Apples and Nuts Reduce Inflammation Via Mucosal Immune System

Reading Time: 4 minutes

In the context of the ever increasing relationship between inflammation and diseases of our western lifestyle the idea that the old adage of ‘an apple a day keeps the Dr away’ this recent paper has some attractive evidence.

The university of Illinois team of researcher have written a paper due to be published in the prestigious Journal Brain Behaviour and Immunity later in the year around May.[1]

Looking at a mouse model – and we are aware of how diet affect mouse studies from a post written a few days ago- Food Choice Affects Lab Outcomes this group have extended the concept further, and presented the mice with a specially enriched diet. This study fed a low fat diet to both groups for six weeks differentiated by one having soluble fibre and the other non soluble fibre.

When challenged using a microbial wall particle called lipopolysaccharide (LPS) the group on the soluble fibre had a 50% reduction in symptoms compared to the insoluble group. They also recovered 50% faster. It seems that just 6 weeks of an increased soluble fibre intake change their immune responses in a very positive manner.

Obesity and metabolic syndrome for example are inflammation illness with the fat cells – adipocytes producing their own cytokines called adipokines. This fat derived pervasive inflammatory output is linked to risks for diabetes, cardiovascular illness, cancer, and depression.  Much of medicine is aimed at suppressing or reducing this adverse inflammation and food choice represents a safe and according to the authors, in mice at least, an effective one.

The idea that adding a positive anti inflammatory food group, say a daily intake of 2-3 apples (3-5gms ea) mimicking the citrus pectin used in the study and other good food derived sources of soluble fibre to achieve the recommended daily intake of 28-35 grams per day to generate an effect on immunity and inflammation control is an exciting discovery. This may well represent one of the viable components of why certain types of diet – the Mediterranean – for example includes a relatively high intake of fat, much of which is of the beneficial kind, as well as soluble fibre rich foods and is causally linked with a reduction in mortality and morbidity.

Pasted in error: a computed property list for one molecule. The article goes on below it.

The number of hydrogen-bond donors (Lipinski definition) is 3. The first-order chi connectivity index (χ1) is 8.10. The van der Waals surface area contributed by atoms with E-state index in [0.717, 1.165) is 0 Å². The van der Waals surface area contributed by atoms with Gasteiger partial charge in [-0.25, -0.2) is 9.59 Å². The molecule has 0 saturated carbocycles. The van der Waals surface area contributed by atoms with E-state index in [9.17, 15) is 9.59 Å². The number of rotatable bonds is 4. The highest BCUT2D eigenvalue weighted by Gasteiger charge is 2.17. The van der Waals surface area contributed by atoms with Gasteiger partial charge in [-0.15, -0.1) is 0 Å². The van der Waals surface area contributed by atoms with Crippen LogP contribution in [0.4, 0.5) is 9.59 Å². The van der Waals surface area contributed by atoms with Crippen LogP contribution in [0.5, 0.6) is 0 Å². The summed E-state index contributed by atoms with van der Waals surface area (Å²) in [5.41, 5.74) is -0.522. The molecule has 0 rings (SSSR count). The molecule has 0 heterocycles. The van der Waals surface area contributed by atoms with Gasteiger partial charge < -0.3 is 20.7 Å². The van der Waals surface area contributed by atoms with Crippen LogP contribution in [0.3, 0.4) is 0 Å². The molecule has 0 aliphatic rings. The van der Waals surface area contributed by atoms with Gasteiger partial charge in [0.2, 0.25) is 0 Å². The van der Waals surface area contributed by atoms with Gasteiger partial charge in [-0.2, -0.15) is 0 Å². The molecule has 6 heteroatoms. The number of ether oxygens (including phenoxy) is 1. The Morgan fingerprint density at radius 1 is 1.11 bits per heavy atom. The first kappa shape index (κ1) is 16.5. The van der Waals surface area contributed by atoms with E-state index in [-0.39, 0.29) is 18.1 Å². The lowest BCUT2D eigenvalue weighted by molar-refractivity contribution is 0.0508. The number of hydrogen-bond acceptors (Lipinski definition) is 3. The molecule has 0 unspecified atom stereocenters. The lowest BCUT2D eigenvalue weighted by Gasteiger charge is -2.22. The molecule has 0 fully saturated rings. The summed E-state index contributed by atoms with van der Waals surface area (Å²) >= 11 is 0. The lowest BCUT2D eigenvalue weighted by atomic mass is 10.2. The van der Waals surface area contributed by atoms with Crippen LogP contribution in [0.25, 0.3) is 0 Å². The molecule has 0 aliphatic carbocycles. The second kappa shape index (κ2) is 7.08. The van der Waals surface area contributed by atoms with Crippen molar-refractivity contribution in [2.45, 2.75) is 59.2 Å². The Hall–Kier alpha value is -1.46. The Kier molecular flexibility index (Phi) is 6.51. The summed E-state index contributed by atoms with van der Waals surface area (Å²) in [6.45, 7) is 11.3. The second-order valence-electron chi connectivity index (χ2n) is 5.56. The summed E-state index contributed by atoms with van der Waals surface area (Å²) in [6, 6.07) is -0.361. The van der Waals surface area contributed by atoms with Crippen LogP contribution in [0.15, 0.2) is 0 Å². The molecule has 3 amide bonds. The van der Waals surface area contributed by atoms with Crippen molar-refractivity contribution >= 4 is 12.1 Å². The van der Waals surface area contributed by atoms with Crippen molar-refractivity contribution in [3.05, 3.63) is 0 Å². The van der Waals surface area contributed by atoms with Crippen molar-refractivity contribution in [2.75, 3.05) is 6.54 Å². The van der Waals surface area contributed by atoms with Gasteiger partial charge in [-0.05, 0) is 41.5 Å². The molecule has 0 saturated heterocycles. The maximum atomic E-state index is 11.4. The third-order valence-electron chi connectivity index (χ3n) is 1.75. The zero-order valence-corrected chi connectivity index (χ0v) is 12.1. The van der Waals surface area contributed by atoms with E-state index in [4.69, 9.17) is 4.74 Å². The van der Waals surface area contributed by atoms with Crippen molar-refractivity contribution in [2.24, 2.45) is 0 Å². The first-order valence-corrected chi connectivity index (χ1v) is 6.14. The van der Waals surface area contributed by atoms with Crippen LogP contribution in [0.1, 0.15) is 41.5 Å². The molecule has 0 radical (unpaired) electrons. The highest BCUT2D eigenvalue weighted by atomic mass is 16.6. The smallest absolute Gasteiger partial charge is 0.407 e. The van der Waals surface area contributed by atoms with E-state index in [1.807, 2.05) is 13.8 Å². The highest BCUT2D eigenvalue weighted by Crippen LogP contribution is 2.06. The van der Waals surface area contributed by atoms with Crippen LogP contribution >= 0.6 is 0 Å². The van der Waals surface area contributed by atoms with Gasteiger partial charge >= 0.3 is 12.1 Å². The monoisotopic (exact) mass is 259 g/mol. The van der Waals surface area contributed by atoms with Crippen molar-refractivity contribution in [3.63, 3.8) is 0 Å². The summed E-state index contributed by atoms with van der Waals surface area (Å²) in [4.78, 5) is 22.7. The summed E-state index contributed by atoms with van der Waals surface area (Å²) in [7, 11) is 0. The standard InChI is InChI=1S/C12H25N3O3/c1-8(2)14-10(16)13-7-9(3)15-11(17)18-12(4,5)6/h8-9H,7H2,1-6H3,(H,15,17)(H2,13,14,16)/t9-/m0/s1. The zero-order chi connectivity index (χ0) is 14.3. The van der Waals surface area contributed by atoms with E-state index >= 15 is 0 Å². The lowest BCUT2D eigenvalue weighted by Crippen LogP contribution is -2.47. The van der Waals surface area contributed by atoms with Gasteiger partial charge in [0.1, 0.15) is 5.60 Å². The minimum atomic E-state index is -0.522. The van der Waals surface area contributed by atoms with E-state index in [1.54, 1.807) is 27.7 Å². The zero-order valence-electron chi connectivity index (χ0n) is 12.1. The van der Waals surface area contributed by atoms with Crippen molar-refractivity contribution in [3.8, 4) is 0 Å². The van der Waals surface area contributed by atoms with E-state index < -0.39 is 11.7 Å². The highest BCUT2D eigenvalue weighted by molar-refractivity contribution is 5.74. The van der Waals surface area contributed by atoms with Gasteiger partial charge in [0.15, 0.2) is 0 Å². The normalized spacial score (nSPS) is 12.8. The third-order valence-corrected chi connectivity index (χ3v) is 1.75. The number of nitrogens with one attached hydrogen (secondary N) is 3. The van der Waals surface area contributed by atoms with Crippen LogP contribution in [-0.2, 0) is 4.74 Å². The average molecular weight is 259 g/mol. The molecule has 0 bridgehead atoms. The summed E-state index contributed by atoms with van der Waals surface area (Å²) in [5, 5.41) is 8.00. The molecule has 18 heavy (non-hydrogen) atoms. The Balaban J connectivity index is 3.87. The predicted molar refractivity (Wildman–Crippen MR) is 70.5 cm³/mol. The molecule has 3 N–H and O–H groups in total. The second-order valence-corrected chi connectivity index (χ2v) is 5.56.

The Mediterranean diet, in addition to “regular physical activity,” emphasises “abundant plant foods, fresh fruit as the typical daily dessert, olive oil as the principal source of fat, dairy products (principally cheese and yogurt), and fish and poultry consumed in low to moderate amounts, zero to four eggs consumed weekly, red meat consumed in low amounts, and wine consumed in low to moderate amounts.[2]

Other good sources of soluble fibre are oat bran, barley, nuts, seeds, lentils, citrus fruits, strawberries, and carrots.

The insoluble fibres such as those in wheat, wholegrains, wheat bran, green and leafy vegetables may offer other advantages including aiding transit time but according to this study, they do not add immune support.


Food selection by many is very poor and the 5 a day campaign has often failed those most in need. The idea that a normal physiological ingestion of a daily group of foods can have an identifiable immune impact in just 6 weeks is an appealing strategic use of motivation for the right person. Communicating food benefits to a willing patient is much easier that via the public health method, this paper may add a little emphasis to your food choices when faced with a two legged inflammation riddled individual.


[1] Co-authors are Stephanie S. Kim, Ryan N. Dilger, Laura L. Bauer, Morgan L. Moon, Richard I. Tapping, George C. Fahey Jr., and Kelly A. Tappenden, all from the U of I. Sherry is now a postdoctoral fellow at the University of Michigan. The research was funded by the National Institutes of Health, the American Heart Association, and the USDA among others.

[2] Willett WC (June 1, 1995). “Mediterranean diet pyramid: a cultural model for healthy eating”. American Journal of Clinical Nutrition 61 (6): 1402S–6S View Abstract

Previous Post
Food Choice Affects Lab Outcomes
Next Post
Lifestyle Changes Better Than Drugs for Diabetes Prevention

2 Comments. Leave new

  • It is brilliant to have the sort of confirmation provided by this study of the effect of a food group on the course of inflammation. Would the use of exogenous soluble fibre, for example from a supplemental source, be an option especially at the very beginning of managing a patient with fulminant inflammation? It could then be possible to revert to using the food groups as the inflammation is dampened.

  • Healthy weight is easy to maintain, just watch your diet and always exercise.*:*


Leave a Reply

Your email address will not be published. Required fields are marked *

Fill out this field
Fill out this field
Please enter a valid email address.
You need to agree with the terms to proceed